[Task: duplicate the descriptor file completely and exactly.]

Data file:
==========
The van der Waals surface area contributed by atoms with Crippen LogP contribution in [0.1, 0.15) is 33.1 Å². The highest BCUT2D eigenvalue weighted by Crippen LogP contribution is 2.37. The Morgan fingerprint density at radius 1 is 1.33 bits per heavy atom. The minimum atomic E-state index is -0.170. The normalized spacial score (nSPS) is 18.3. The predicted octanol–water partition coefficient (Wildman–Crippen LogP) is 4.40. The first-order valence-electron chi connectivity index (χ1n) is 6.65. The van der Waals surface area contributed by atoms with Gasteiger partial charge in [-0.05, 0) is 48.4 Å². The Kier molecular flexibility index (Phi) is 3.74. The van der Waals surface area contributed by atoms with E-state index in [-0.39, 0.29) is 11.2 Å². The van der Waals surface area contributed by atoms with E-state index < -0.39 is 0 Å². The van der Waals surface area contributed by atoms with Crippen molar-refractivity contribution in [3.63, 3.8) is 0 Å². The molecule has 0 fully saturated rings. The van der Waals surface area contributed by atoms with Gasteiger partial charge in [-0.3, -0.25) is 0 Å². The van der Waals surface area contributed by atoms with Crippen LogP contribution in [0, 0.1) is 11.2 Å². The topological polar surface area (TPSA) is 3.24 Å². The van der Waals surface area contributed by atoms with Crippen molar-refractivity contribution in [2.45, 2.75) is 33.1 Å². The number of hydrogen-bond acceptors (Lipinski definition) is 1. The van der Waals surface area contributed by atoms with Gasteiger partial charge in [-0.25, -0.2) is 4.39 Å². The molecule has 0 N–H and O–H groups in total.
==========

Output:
The van der Waals surface area contributed by atoms with Crippen LogP contribution in [0.1, 0.15) is 33.1 Å². The highest BCUT2D eigenvalue weighted by Crippen LogP contribution is 2.37. The Morgan fingerprint density at radius 1 is 1.33 bits per heavy atom. The minimum atomic E-state index is -0.170. The normalized spacial score (nSPS) is 18.3. The predicted octanol–water partition coefficient (Wildman–Crippen LogP) is 4.40. The first-order valence-electron chi connectivity index (χ1n) is 6.65. The van der Waals surface area contributed by atoms with Gasteiger partial charge in [-0.05, 0) is 48.4 Å². The Kier molecular flexibility index (Phi) is 3.74. The van der Waals surface area contributed by atoms with E-state index in [-0.39, 0.29) is 11.2 Å². The van der Waals surface area contributed by atoms with E-state index < -0.39 is 0 Å². The van der Waals surface area contributed by atoms with Crippen molar-refractivity contribution in [3.63, 3.8) is 0 Å². The molecule has 0 fully saturated rings. The van der Waals surface area contributed by atoms with Gasteiger partial charge in [-0.3, -0.25) is 0 Å². The van der Waals surface area contributed by atoms with Crippen LogP contribution in [0, 0.1) is 11.2 Å². The topological polar surface area (TPSA) is 3.24 Å². The van der Waals surface area contributed by atoms with Crippen molar-refractivity contribution in [2.45, 2.75) is 33.1 Å². The number of hydrogen-bond acceptors (Lipinski definition) is 1. The van der Waals surface area contributed by atoms with Gasteiger partial charge in [-0.25, -0.2) is 4.39 Å². The molecule has 0 N–H and O–H groups in total.